This year’s sorority recruitment process began on Feb. 16 at the Copley Marriot hotel. Over 600 girls rushed Boston University’s 10 sororities this semester, up significantly from last year’s numbers. However, despite increasing participation, many wonder what Greek Life contributes to student life.
Greek Life comprises approximately 13% of BU’s student body, with 10 sororities and 10 fraternities active on campus. Fraternities rush during both the fall and spring semesters while sororities conduct a formal rush process in the spring only.
Prospective sorority members attended all-day recruitment events over Presidents’ Day weekend. On Saturday, the first day of recruitment, they met members of all 10 sororities. Each day, any number of sororities can choose to stop seeing, or “drop,” a given person for a variety of reasons, including minimum GPA requirements or a perceived lack of personal connection. This process of elimination continues each day of recruitment until prospective members have ranked their top two choices and are formally invited to join one of those two. While this allows interested parties to get acquainted with Greek Life and meet current members, many feel that the process is superficial and does not give them a chance to form meaningful connections.
“I think the whole thing is really arbitrary,” freshman Anna Stovitz said. “I don’t feel like I really got to know anybody and they judged me based on things that don’t reflect my whole personality.”
Stovitz was dropped from a number of sororities for failing to meet academic requirements, which put her at a disadvantage overall.
“They can cut you for any reason, so being cut automatically from so many gave me much fewer options,” Stovitz said.
While Greek Life is a statistical minority on campus, many feel that it is particularly prevalent. Many find that it makes establishing social connections easier. For those under 21 especially, Greek Life is a primary social outlet due to its frequent, large parties. Thus, many see advantages to going Greek.
“I want to make a big campus feel like a smaller community,” freshman Jensen Miers said. “I’m a transfer student, so I wanted to make friends quickly and be part of something bigger than myself.”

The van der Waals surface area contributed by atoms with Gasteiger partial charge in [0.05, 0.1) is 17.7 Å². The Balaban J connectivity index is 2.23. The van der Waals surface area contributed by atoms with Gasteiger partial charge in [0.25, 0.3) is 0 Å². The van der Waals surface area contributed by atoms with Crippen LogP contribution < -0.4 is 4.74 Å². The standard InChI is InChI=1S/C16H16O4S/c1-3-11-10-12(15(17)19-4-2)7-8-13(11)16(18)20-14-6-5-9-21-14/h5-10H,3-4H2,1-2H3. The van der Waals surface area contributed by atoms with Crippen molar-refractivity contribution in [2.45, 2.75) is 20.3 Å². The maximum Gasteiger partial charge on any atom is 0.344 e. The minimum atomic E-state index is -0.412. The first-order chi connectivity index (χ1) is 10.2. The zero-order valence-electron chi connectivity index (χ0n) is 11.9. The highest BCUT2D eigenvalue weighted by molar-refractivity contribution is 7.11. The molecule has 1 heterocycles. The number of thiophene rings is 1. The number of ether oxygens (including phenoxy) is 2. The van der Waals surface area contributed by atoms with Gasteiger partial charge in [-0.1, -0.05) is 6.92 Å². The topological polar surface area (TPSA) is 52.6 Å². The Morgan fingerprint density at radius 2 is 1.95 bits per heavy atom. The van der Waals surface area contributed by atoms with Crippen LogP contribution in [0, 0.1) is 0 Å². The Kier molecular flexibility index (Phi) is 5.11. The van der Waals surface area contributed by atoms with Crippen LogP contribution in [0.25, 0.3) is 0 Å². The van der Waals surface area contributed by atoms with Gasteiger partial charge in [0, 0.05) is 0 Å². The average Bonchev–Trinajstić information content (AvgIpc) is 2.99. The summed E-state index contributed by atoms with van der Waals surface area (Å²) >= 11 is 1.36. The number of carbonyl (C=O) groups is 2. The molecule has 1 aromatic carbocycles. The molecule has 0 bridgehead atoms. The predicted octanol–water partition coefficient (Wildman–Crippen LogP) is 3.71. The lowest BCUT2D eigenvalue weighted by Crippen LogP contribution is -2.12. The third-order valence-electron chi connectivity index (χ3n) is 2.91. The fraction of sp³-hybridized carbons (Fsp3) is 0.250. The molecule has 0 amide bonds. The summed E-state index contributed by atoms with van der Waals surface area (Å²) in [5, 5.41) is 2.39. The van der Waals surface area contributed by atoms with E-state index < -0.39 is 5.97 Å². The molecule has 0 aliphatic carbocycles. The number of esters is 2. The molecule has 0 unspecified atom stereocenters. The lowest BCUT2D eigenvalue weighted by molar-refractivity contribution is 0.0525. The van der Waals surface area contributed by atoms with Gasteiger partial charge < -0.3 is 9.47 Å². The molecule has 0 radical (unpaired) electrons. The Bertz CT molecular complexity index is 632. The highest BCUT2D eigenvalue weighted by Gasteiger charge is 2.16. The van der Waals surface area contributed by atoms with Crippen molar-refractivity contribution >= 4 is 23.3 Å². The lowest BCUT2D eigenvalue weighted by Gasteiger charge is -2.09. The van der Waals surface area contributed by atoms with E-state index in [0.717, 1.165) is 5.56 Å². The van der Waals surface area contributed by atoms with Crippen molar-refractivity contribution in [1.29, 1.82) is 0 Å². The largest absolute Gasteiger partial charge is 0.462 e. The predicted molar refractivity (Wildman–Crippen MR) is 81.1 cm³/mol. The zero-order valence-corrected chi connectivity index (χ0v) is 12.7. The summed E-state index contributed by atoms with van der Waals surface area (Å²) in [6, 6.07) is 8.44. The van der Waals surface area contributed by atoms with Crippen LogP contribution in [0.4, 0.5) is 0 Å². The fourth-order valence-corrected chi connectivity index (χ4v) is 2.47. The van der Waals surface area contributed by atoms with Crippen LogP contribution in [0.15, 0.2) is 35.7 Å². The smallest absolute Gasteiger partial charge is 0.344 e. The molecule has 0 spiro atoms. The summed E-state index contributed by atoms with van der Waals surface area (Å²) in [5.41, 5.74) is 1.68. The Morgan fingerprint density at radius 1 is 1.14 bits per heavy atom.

While many share Miers’ point of view, others feel that Greek Life is inherently exclusive and thus decide to remain “independent.”
“I didn’t feel the need to be involved in Greek life because I was more interested in exploring different aspects of student life independently,” freshman Oliver Schwartz said. “I didn’t want to limit myself to just one branch of the college experience.”
However, current members maintain that Greek Life is an enriching social experience and encourage new students to join.
“I don’t think that idea of superficiality is true at all,” sophomore Carley Mirvis, a member of Alpha Epsilon Phi (AEPhi), said. “Everyone is really nice and I’ve made some great friends through my sorority. It makes a big school smaller.”
While Greek Life leaves its mark on campus socially, many question its legitimacy as an official on-campus organization. Students know about its frequent parties, but many are unaware of its philanthropic efforts. According to the BU Greek Life website, Greek Life collectively raised over $80,000 for philanthropic organizations during the 2010-2011 academic year. Each Greek organization is affiliated with a charitable cause, such as cancer research or anti-domestic violence organizations.
“I’m very interested in doing more community service, and the sororities do a lot of philanthropy,” sophomore Miranda Chartoff said. “I think joining [a sorority] will only enhance my experience here at BU.”
While some worry about picking the right house and making friends, they are eager to see what the future holds for them as members of Greek life.
“I already have a good group of friends, but I’m excited to meet new people and support causes I’m passionate about,” Chartoff said.